“If their child is drinking a lot of juice or a lot of milk, we tell them, ‘You really don’t need to be buying that much milk, you can cut down and save that for some other choices in the food budget,’” she says.

Let nothing go to waste. One of the benefits of planning is the chance to schedule meals that use similar ingredients so that nothing goes bad waiting to be used up, Hethcoat says.

“Plan your menus and look at what your ingredients are and plan your next week’s menus, so that they kind of correspond,” Hethcoat says. “So, if you’re (making) something that only uses half a can of something or half a carton of cheese or whatever, then you can utilize that right away instead of buying more for something else later.”

Another tip for avoiding waste? Buy frozen veggies rather than canned or fresh, Rippetoe says. That way, there’s no stress stemming from needing to finish up what wasn’t used.

Have leftovers? Hethcoat recommends planning for a stir-fry or casserole that utilizes what you have already prepared.

Take a calculator. Bring a calculator to the store, but don’t start adding up your purchases. Rather, start with your budget as a baseline and work your way down to zero. Hethcoat says that way you’ll be much more discriminatory with your purchases.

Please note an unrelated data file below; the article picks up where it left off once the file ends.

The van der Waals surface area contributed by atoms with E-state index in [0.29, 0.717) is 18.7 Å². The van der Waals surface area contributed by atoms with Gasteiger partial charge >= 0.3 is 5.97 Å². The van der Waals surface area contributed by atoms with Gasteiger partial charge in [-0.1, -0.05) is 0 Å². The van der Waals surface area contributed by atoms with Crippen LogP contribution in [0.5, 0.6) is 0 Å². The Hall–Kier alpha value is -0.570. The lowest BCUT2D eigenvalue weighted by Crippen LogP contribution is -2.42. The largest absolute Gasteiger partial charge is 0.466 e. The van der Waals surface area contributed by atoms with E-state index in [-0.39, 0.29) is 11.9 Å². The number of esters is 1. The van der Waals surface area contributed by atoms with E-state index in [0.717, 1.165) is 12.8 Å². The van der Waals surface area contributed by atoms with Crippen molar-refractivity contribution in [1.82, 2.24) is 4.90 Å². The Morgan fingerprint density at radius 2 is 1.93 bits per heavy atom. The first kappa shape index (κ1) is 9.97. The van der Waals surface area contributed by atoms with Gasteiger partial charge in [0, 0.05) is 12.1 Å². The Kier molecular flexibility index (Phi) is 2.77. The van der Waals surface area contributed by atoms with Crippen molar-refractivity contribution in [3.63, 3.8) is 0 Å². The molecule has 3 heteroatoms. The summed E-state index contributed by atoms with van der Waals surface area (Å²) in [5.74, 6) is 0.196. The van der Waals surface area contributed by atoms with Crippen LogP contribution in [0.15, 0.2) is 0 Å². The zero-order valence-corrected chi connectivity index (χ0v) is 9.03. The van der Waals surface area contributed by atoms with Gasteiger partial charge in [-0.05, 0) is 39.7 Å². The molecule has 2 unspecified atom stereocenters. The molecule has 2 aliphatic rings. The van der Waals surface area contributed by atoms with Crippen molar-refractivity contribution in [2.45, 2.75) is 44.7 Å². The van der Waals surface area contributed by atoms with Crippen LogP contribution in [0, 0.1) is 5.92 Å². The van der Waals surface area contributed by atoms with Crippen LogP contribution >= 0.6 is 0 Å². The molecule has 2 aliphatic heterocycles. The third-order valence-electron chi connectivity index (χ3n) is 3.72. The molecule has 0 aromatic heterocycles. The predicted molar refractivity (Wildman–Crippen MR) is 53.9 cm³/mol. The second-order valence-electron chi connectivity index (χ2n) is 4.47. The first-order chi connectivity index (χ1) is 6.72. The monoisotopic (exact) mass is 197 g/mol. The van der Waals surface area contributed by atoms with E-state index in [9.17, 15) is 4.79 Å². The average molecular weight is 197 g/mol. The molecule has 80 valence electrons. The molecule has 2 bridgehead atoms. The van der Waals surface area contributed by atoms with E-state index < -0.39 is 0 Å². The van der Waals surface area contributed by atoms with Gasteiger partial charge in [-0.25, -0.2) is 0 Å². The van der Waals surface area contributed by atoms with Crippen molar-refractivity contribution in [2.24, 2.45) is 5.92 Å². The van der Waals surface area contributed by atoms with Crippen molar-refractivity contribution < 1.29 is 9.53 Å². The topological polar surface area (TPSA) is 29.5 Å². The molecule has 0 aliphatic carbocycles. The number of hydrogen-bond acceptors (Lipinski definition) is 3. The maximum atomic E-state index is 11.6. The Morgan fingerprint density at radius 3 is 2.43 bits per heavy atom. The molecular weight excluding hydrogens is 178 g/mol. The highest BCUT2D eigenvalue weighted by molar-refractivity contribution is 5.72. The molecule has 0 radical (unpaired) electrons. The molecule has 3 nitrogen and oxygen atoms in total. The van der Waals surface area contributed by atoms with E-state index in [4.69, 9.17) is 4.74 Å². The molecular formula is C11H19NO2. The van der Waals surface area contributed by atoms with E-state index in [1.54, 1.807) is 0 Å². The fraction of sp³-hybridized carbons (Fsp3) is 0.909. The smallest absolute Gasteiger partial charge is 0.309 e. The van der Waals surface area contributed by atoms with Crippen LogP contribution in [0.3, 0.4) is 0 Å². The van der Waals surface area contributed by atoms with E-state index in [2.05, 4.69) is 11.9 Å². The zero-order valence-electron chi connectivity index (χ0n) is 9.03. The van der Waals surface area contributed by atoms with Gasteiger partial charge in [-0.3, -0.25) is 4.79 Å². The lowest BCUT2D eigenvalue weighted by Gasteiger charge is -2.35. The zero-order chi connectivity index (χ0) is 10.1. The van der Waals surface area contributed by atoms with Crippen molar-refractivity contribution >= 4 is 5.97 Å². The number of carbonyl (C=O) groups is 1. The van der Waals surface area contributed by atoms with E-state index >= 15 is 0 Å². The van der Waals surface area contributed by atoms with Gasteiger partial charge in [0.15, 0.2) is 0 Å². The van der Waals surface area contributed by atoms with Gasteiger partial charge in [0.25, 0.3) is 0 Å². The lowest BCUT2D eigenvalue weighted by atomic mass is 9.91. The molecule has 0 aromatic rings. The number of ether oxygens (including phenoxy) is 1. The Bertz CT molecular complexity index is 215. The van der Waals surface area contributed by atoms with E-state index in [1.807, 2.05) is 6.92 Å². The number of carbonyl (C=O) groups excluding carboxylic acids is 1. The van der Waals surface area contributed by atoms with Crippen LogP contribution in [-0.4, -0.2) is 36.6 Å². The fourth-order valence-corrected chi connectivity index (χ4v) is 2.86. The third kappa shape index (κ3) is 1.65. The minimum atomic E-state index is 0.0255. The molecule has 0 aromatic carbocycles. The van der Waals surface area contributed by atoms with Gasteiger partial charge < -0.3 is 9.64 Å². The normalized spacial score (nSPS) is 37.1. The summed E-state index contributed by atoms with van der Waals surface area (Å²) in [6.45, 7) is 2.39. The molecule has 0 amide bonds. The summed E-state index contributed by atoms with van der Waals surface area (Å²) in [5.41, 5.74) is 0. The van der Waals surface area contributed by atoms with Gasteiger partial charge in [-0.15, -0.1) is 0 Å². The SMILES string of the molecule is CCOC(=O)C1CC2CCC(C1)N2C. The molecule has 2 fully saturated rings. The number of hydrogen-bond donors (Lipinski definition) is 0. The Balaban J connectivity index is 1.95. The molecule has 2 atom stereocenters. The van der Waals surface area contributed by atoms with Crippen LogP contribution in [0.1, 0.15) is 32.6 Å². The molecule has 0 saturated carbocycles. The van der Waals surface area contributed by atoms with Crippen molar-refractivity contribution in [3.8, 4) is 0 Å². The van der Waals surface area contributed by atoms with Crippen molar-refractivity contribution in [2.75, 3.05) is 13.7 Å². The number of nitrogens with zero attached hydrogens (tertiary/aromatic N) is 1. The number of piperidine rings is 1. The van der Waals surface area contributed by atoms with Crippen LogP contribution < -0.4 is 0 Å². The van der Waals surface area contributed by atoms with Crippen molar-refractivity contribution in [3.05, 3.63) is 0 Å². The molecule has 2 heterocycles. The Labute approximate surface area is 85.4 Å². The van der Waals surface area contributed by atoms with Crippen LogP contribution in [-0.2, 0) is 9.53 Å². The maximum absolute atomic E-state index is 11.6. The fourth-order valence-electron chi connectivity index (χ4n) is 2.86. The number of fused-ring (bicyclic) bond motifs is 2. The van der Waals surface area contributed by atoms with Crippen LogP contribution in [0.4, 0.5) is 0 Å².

Another use for the calculator is sitting down with your grocery bill and list after a shopping trip. Add up every item that wasn’t on your original grocery list, and it’ll be easier to stick to your list the next time after seeing what straying will cost you, Hethcoat says.

And don’t fret about the about money you’re not spending — just because your grocery bill isn’t huge doesn’t mean it’s any less nutritionally sound, assures Hethcoat.

“We eat better than we did before,” she says.

The Associated Press contributed to this story.